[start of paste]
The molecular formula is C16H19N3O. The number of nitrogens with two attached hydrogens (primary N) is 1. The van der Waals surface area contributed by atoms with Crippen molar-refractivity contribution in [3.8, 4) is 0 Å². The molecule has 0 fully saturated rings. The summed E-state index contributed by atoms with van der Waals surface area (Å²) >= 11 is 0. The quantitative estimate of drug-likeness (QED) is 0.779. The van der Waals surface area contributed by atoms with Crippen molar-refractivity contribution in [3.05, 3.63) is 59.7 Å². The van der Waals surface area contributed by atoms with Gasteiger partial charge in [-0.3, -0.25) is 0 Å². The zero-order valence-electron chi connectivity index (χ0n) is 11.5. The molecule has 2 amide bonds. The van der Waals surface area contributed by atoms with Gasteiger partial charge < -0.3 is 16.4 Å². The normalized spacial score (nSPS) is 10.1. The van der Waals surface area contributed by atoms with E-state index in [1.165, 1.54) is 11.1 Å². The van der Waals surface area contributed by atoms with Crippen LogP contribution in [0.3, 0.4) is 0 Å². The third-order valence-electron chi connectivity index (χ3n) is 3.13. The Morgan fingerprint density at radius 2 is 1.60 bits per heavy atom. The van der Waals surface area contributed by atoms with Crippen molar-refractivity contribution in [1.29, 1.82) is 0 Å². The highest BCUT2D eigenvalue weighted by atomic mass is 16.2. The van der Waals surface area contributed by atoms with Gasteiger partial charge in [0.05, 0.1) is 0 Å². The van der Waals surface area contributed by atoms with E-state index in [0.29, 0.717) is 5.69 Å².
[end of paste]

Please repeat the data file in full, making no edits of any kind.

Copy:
The molecular formula is C16H19N3O. The number of nitrogens with two attached hydrogens (primary N) is 1. The van der Waals surface area contributed by atoms with Crippen molar-refractivity contribution in [3.8, 4) is 0 Å². The molecule has 0 fully saturated rings. The summed E-state index contributed by atoms with van der Waals surface area (Å²) >= 11 is 0. The quantitative estimate of drug-likeness (QED) is 0.779. The van der Waals surface area contributed by atoms with Crippen molar-refractivity contribution in [3.05, 3.63) is 59.7 Å². The van der Waals surface area contributed by atoms with Gasteiger partial charge in [-0.3, -0.25) is 0 Å². The zero-order valence-electron chi connectivity index (χ0n) is 11.5. The molecule has 2 amide bonds. The van der Waals surface area contributed by atoms with Gasteiger partial charge < -0.3 is 16.4 Å². The normalized spacial score (nSPS) is 10.1. The van der Waals surface area contributed by atoms with E-state index in [1.165, 1.54) is 11.1 Å². The van der Waals surface area contributed by atoms with Crippen LogP contribution in [0.3, 0.4) is 0 Å². The third-order valence-electron chi connectivity index (χ3n) is 3.13. The Morgan fingerprint density at radius 2 is 1.60 bits per heavy atom. The van der Waals surface area contributed by atoms with Crippen molar-refractivity contribution in [1.29, 1.82) is 0 Å². The highest BCUT2D eigenvalue weighted by atomic mass is 16.2. The van der Waals surface area contributed by atoms with Gasteiger partial charge in [0.05, 0.1) is 0 Å². The van der Waals surface area contributed by atoms with E-state index in [0.29, 0.717) is 5.69 Å².